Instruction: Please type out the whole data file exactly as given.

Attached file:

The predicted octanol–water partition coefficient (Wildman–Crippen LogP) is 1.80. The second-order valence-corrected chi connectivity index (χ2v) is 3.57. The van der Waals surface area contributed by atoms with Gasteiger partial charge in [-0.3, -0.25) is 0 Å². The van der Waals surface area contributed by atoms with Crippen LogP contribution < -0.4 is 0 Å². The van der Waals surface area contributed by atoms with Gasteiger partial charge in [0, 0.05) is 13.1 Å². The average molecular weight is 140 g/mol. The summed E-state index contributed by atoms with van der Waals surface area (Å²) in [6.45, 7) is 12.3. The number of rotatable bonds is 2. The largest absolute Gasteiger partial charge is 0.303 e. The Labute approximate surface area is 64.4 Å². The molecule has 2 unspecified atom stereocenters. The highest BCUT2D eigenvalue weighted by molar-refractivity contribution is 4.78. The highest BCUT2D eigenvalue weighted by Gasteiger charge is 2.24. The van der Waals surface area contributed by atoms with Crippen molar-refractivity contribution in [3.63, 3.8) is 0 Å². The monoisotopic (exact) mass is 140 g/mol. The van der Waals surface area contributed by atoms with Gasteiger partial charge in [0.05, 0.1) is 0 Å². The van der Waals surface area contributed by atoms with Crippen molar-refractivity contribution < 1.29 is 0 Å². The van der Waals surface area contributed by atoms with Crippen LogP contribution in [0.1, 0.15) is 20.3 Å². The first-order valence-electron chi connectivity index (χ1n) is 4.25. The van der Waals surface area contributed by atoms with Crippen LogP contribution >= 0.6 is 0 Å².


The predicted octanol–water partition coefficient (Wildman–Crippen LogP) is 1.80. The second-order valence-corrected chi connectivity index (χ2v) is 3.57. The van der Waals surface area contributed by atoms with Gasteiger partial charge in [-0.3, -0.25) is 0 Å². The van der Waals surface area contributed by atoms with Crippen LogP contribution < -0.4 is 0 Å². The van der Waals surface area contributed by atoms with Gasteiger partial charge in [0, 0.05) is 13.1 Å². The average molecular weight is 140 g/mol. The summed E-state index contributed by atoms with van der Waals surface area (Å²) in [6.45, 7) is 12.3. The number of rotatable bonds is 2. The largest absolute Gasteiger partial charge is 0.303 e. The Labute approximate surface area is 64.4 Å². The molecule has 2 unspecified atom stereocenters. The highest BCUT2D eigenvalue weighted by molar-refractivity contribution is 4.78. The highest BCUT2D eigenvalue weighted by Gasteiger charge is 2.24. The van der Waals surface area contributed by atoms with Crippen molar-refractivity contribution in [3.63, 3.8) is 0 Å². The monoisotopic (exact) mass is 140 g/mol. The van der Waals surface area contributed by atoms with Gasteiger partial charge in [0.05, 0.1) is 0 Å². The van der Waals surface area contributed by atoms with Crippen molar-refractivity contribution < 1.29 is 0 Å². The van der Waals surface area contributed by atoms with Crippen LogP contribution in [0.1, 0.15) is 20.3 Å². The first-order valence-electron chi connectivity index (χ1n) is 4.25. The van der Waals surface area contributed by atoms with Crippen LogP contribution >= 0.6 is 0 Å².